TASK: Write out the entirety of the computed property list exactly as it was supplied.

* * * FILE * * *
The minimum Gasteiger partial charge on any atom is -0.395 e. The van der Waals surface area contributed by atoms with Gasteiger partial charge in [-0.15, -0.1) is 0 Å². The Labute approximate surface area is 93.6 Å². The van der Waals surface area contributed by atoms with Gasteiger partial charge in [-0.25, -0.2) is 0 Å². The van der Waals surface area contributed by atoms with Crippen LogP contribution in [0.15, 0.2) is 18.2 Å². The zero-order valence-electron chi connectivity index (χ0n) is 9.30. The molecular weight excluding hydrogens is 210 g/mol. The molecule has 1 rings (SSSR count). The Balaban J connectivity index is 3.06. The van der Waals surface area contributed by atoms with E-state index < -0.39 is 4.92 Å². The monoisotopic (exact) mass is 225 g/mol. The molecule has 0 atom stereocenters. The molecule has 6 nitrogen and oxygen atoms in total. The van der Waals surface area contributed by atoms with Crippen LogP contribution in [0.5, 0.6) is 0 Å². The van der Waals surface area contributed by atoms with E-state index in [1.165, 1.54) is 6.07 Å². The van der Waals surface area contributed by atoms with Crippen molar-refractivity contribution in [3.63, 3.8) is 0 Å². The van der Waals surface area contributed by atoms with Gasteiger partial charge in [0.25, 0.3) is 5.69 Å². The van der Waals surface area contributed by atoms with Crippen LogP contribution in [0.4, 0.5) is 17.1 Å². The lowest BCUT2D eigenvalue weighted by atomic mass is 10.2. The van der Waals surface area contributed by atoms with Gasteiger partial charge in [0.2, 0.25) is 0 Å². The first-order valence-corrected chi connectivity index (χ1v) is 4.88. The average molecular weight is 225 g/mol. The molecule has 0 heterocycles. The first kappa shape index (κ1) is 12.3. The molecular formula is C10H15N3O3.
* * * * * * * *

The minimum Gasteiger partial charge on any atom is -0.395 e. The van der Waals surface area contributed by atoms with Gasteiger partial charge in [-0.15, -0.1) is 0 Å². The Labute approximate surface area is 93.6 Å². The van der Waals surface area contributed by atoms with Gasteiger partial charge in [-0.25, -0.2) is 0 Å². The van der Waals surface area contributed by atoms with Crippen LogP contribution in [0.15, 0.2) is 18.2 Å². The zero-order valence-electron chi connectivity index (χ0n) is 9.30. The molecular weight excluding hydrogens is 210 g/mol. The molecule has 1 rings (SSSR count). The Balaban J connectivity index is 3.06. The van der Waals surface area contributed by atoms with E-state index < -0.39 is 4.92 Å². The monoisotopic (exact) mass is 225 g/mol. The molecule has 0 atom stereocenters. The molecule has 6 nitrogen and oxygen atoms in total. The van der Waals surface area contributed by atoms with Crippen LogP contribution in [0.5, 0.6) is 0 Å². The van der Waals surface area contributed by atoms with E-state index in [1.165, 1.54) is 6.07 Å². The van der Waals surface area contributed by atoms with Crippen molar-refractivity contribution in [3.63, 3.8) is 0 Å². The van der Waals surface area contributed by atoms with Gasteiger partial charge in [0.25, 0.3) is 5.69 Å². The van der Waals surface area contributed by atoms with Crippen LogP contribution in [0.4, 0.5) is 17.1 Å². The lowest BCUT2D eigenvalue weighted by atomic mass is 10.2. The van der Waals surface area contributed by atoms with Gasteiger partial charge in [0.2, 0.25) is 0 Å². The first-order valence-corrected chi connectivity index (χ1v) is 4.88. The average molecular weight is 225 g/mol. The molecule has 0 heterocycles. The first kappa shape index (κ1) is 12.3. The molecular formula is C10H15N3O3.